The Subsidy Provided by the Federal Safety Net: Theory, Measurement, and Containment
This paper presents an intuitive and analytical model of how the federal safety net affects banks' cost of funds. Emphasis is placed on distinguishing between fixed and marginal costs in banking and on the implications of the model for measuring the subsidy. Empirical results strongly suggest that the safety net has benefitted banks and that over recent years bank holding companies have tended to move activities into a bank or a bank subsidiary. We conclude that limiting extension of the safety net subsidy should be a serious concern when designing strategies for expanding bank activities.
The Community Reinvestment Act and the Profitability of Mortgage-Oriented Banks
The Community Reinvestment Act (CRA) requires lenders ``to help meet the credit needs of the local communities in which they are chartered, consistent with the safe and sound operation of such institutions.'' For proponents of efficient markets, the CRA is a threat to lender profitability. For others, the CRA has the potential to increase profitability. We examine the relative profitability of commercial banks that specialize in mortgage lending in lower-income neighborhoods or to lower-income borrowers using three different techniques, and find that lenders active in lower-income ...
GSE guarantees, financial stability, and home equity accumulation
Before 2008, the government?s ?implicit guarantee? of the securities issued by the government-sponsored enterprises (GSEs) Fannie Mae and Freddie Mac led to practices by these institutions that threatened financial stability. In 2008, the Federal Housing Finance Agency placed these GSEs into conservatorship. Conservatorship was intended to be temporary but has now reached its tenth year, and policymakers continue to weigh options for reform. In this article, the authors assess both implicit and explicit government guarantees for the GSEs. They argue that adopting a legislatively defined ...
The FHA and the GSEs as countercyclical tools in the mortgage markets
The authors examine the connection between government mortgage programs and economic outcomes during and after the financial crisis. They find a strong correlation between counties that participated more heavily in Federal Housing Administration (FHA)/Veterans Affairs (VA) and government-sponsored enterprise (GSE) mortgage lending before the crisis and better economic outcomes during and after the crisis. Although the financial crisis was a substantial shock to all counties, those more reliant on FHA/VA or GSE lending experienced smaller increases in unemployment rates; smaller declines in ...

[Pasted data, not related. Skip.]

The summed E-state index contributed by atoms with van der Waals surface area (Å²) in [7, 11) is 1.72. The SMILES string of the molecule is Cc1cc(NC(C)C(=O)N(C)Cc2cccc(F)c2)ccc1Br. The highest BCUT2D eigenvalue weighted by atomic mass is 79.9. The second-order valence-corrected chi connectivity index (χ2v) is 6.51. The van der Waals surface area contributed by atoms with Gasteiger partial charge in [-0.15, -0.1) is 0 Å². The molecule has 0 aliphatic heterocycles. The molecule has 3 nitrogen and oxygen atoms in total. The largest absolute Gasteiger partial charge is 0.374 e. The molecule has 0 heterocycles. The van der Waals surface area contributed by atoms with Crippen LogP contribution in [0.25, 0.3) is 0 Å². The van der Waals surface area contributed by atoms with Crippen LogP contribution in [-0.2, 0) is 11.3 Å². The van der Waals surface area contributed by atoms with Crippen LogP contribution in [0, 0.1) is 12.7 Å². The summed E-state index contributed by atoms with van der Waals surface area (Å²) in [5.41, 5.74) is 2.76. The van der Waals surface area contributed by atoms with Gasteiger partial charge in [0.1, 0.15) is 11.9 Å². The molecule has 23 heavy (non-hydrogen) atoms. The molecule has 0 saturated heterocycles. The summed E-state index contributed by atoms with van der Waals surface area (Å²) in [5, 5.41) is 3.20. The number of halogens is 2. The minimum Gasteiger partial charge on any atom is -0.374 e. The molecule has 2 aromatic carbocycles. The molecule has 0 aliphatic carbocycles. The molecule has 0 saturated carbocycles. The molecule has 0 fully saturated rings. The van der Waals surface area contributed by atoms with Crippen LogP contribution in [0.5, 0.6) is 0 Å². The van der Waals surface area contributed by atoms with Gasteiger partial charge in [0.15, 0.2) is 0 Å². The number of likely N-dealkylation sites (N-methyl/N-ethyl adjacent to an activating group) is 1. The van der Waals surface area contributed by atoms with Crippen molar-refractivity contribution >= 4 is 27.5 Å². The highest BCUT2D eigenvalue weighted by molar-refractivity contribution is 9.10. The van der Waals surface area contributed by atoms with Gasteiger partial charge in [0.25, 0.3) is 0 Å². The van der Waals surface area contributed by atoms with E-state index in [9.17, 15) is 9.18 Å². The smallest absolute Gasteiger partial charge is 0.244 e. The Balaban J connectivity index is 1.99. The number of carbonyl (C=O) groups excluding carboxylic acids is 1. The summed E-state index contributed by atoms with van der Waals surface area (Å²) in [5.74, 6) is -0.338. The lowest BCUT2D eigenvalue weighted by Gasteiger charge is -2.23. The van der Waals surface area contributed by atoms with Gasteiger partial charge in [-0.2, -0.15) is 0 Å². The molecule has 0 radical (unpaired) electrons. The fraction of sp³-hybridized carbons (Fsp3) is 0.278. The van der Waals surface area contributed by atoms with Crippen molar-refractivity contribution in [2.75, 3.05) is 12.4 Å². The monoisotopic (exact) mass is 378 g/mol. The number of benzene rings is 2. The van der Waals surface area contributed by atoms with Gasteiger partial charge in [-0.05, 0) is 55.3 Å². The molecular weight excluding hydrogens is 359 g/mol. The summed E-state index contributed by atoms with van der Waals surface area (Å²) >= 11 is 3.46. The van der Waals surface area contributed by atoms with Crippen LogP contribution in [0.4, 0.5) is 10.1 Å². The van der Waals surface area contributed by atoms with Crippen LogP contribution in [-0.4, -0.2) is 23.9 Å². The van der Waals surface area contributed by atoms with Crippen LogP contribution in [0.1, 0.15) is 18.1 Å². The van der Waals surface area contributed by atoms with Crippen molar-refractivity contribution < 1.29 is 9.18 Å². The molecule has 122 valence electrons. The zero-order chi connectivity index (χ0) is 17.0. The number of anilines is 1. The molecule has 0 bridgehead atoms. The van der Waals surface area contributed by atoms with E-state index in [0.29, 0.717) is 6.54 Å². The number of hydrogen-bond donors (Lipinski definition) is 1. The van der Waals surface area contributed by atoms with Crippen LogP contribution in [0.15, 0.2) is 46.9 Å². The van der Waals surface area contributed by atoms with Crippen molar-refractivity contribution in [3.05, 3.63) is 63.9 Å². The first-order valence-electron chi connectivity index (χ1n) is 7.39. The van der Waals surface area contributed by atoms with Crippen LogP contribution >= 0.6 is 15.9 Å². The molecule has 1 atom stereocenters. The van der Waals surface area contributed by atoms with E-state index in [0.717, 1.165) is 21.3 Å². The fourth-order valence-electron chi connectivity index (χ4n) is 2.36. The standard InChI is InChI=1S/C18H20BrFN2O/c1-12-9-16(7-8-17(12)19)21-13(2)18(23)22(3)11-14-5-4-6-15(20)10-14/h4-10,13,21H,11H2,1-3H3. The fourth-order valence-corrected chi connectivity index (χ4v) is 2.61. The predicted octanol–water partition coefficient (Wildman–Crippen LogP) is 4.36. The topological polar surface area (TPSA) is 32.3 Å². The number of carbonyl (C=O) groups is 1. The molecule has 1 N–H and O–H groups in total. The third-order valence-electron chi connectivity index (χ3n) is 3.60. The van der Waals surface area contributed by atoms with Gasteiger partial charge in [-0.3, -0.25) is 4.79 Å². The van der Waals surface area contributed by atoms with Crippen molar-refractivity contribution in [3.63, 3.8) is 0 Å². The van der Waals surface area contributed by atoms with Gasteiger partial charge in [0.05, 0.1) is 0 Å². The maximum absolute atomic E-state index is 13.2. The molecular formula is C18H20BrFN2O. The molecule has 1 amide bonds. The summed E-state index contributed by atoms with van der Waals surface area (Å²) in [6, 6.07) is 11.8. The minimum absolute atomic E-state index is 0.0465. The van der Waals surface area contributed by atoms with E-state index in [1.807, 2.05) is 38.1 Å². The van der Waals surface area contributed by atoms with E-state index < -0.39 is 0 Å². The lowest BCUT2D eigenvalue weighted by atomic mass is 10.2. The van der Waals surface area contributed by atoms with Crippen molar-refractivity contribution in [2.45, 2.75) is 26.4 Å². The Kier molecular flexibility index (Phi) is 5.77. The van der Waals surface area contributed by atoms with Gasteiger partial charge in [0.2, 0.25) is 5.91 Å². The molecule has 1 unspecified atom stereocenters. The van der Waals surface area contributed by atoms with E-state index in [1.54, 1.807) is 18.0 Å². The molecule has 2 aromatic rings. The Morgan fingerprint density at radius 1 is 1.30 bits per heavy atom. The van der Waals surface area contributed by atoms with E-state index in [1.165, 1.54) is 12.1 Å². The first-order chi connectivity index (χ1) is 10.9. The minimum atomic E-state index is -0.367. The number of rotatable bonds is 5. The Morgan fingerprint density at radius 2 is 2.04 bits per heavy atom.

The Community Reinvestment Act and the profitability of mortgage-oriented banks
The Community Reinvestment Act (CRA) requires lenders "to help meet the credit needs of the local communities in which they are chartered, consistent with the safe and sound operation of such institutions.'' For proponents of efficient markets, the CRA is a threat to lender profitability. For others, the CRA has the potential to increase profitability. We examine the relative profitability of commercial banks that specialize in mortgage lending in lower-income neighborhoods or to lower-income borrowers using three different techniques, and find that lenders active in lower-income ...
Federal Home Loan Bank advances and commercial bank portfolio composition
The primary mission of the 12 cooperatively owned Federal Home Loan Banks (FHLBs) is to provide their members financial products and services to assist and enhance member housing finance. In this paper, we consider the role of the FHLBs' traditional product--"advances," or collateralized loans to members--in stabilizing commercial bank members' residential mortgage lending activities. ; Our theoretical model shows that using membership criteria (such as a minimum of 10 percent of the portfolio being in mortgage-related assets) or using mortgage-related assets as collateral does not ensure ...
The GSE implicit subsidy and value of government ambiguity
The housing-related government-sponsored enterprises Fannie Mae and Freddie Mac (the "GSEs") have an ambiguous relationship with the federal government. Most purchasers of the GSEs' debt securities believe that this debt is implicitly backed by the U.S. government despite the lack of a legal basis for such a belief. In this paper, I estimate how much GSE shareholders gain from this ambiguous government relationship. I find that (1) the federal government's implicit subsidy of Fannie Mae and Freddie Mac has resulted in a funding advantage for the GSEs over private sector institutions, (2) ...
Optimal bank portfolios and the credit crunch